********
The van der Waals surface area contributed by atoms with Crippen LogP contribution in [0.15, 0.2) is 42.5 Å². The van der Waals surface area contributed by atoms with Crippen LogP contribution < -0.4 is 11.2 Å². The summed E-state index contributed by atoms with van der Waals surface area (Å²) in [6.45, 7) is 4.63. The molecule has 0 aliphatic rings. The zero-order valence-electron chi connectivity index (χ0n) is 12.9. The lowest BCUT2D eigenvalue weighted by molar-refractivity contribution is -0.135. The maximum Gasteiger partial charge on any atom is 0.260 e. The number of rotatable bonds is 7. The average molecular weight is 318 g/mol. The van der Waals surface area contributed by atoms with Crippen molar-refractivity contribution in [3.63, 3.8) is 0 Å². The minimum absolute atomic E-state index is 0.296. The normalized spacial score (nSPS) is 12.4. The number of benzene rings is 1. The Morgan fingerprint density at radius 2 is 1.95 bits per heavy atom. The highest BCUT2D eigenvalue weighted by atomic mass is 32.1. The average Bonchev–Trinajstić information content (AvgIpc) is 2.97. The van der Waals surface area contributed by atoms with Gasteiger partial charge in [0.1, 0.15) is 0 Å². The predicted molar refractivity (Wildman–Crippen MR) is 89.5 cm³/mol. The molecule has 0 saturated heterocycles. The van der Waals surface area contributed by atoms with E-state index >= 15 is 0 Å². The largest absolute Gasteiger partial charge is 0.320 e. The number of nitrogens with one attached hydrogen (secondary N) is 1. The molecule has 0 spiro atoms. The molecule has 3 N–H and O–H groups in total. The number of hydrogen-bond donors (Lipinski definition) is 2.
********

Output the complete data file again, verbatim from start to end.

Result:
The van der Waals surface area contributed by atoms with Crippen LogP contribution in [0.15, 0.2) is 42.5 Å². The van der Waals surface area contributed by atoms with Crippen LogP contribution < -0.4 is 11.2 Å². The summed E-state index contributed by atoms with van der Waals surface area (Å²) in [6.45, 7) is 4.63. The molecule has 0 aliphatic rings. The zero-order valence-electron chi connectivity index (χ0n) is 12.9. The lowest BCUT2D eigenvalue weighted by molar-refractivity contribution is -0.135. The maximum Gasteiger partial charge on any atom is 0.260 e. The number of rotatable bonds is 7. The average molecular weight is 318 g/mol. The van der Waals surface area contributed by atoms with Crippen molar-refractivity contribution in [3.63, 3.8) is 0 Å². The minimum absolute atomic E-state index is 0.296. The normalized spacial score (nSPS) is 12.4. The number of benzene rings is 1. The Morgan fingerprint density at radius 2 is 1.95 bits per heavy atom. The highest BCUT2D eigenvalue weighted by atomic mass is 32.1. The average Bonchev–Trinajstić information content (AvgIpc) is 2.97. The van der Waals surface area contributed by atoms with Gasteiger partial charge in [0.1, 0.15) is 0 Å². The predicted molar refractivity (Wildman–Crippen MR) is 89.5 cm³/mol. The molecule has 0 saturated heterocycles. The van der Waals surface area contributed by atoms with E-state index >= 15 is 0 Å². The largest absolute Gasteiger partial charge is 0.320 e. The number of nitrogens with one attached hydrogen (secondary N) is 1. The molecule has 0 spiro atoms. The molecule has 3 N–H and O–H groups in total. The number of hydrogen-bond donors (Lipinski definition) is 2.